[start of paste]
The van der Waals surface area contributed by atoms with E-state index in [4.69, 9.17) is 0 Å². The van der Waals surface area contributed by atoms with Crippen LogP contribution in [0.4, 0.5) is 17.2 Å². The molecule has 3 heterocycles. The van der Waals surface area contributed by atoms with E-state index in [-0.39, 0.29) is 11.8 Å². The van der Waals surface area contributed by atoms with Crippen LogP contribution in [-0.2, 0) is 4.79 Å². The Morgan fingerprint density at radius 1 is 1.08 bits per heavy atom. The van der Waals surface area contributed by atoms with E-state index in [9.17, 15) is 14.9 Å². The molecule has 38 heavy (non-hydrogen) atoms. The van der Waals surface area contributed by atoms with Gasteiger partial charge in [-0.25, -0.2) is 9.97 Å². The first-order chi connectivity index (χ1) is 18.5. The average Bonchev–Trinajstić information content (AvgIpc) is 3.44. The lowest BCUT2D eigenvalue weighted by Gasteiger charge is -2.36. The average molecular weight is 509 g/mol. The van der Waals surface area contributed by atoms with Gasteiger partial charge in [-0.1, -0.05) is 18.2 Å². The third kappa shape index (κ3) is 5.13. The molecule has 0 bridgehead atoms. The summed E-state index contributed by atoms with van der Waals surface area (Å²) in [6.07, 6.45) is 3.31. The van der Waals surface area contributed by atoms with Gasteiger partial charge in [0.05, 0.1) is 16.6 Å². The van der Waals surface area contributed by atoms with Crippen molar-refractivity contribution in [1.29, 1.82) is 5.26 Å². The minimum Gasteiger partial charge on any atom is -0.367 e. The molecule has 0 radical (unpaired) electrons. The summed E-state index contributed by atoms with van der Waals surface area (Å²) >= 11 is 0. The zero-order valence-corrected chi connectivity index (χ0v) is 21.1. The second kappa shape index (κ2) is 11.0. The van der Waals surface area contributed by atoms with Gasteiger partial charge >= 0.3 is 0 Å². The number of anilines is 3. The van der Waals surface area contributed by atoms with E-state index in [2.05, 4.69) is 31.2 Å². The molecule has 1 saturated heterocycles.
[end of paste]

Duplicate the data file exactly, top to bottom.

The van der Waals surface area contributed by atoms with E-state index in [4.69, 9.17) is 0 Å². The van der Waals surface area contributed by atoms with Crippen LogP contribution in [0.4, 0.5) is 17.2 Å². The molecule has 3 heterocycles. The van der Waals surface area contributed by atoms with E-state index in [-0.39, 0.29) is 11.8 Å². The van der Waals surface area contributed by atoms with Crippen LogP contribution in [-0.2, 0) is 4.79 Å². The Morgan fingerprint density at radius 1 is 1.08 bits per heavy atom. The van der Waals surface area contributed by atoms with E-state index in [9.17, 15) is 14.9 Å². The molecule has 38 heavy (non-hydrogen) atoms. The van der Waals surface area contributed by atoms with Gasteiger partial charge in [-0.25, -0.2) is 9.97 Å². The first-order chi connectivity index (χ1) is 18.5. The average Bonchev–Trinajstić information content (AvgIpc) is 3.44. The lowest BCUT2D eigenvalue weighted by Gasteiger charge is -2.36. The average molecular weight is 509 g/mol. The van der Waals surface area contributed by atoms with Gasteiger partial charge in [-0.1, -0.05) is 18.2 Å². The third kappa shape index (κ3) is 5.13. The molecule has 0 bridgehead atoms. The summed E-state index contributed by atoms with van der Waals surface area (Å²) in [6.07, 6.45) is 3.31. The van der Waals surface area contributed by atoms with Gasteiger partial charge in [0.05, 0.1) is 16.6 Å². The van der Waals surface area contributed by atoms with Crippen molar-refractivity contribution in [1.29, 1.82) is 5.26 Å². The minimum Gasteiger partial charge on any atom is -0.367 e. The molecule has 0 radical (unpaired) electrons. The summed E-state index contributed by atoms with van der Waals surface area (Å²) >= 11 is 0. The zero-order valence-corrected chi connectivity index (χ0v) is 21.1. The second kappa shape index (κ2) is 11.0. The van der Waals surface area contributed by atoms with Gasteiger partial charge >= 0.3 is 0 Å². The number of anilines is 3. The van der Waals surface area contributed by atoms with E-state index in [2.05, 4.69) is 31.2 Å². The molecule has 1 saturated heterocycles.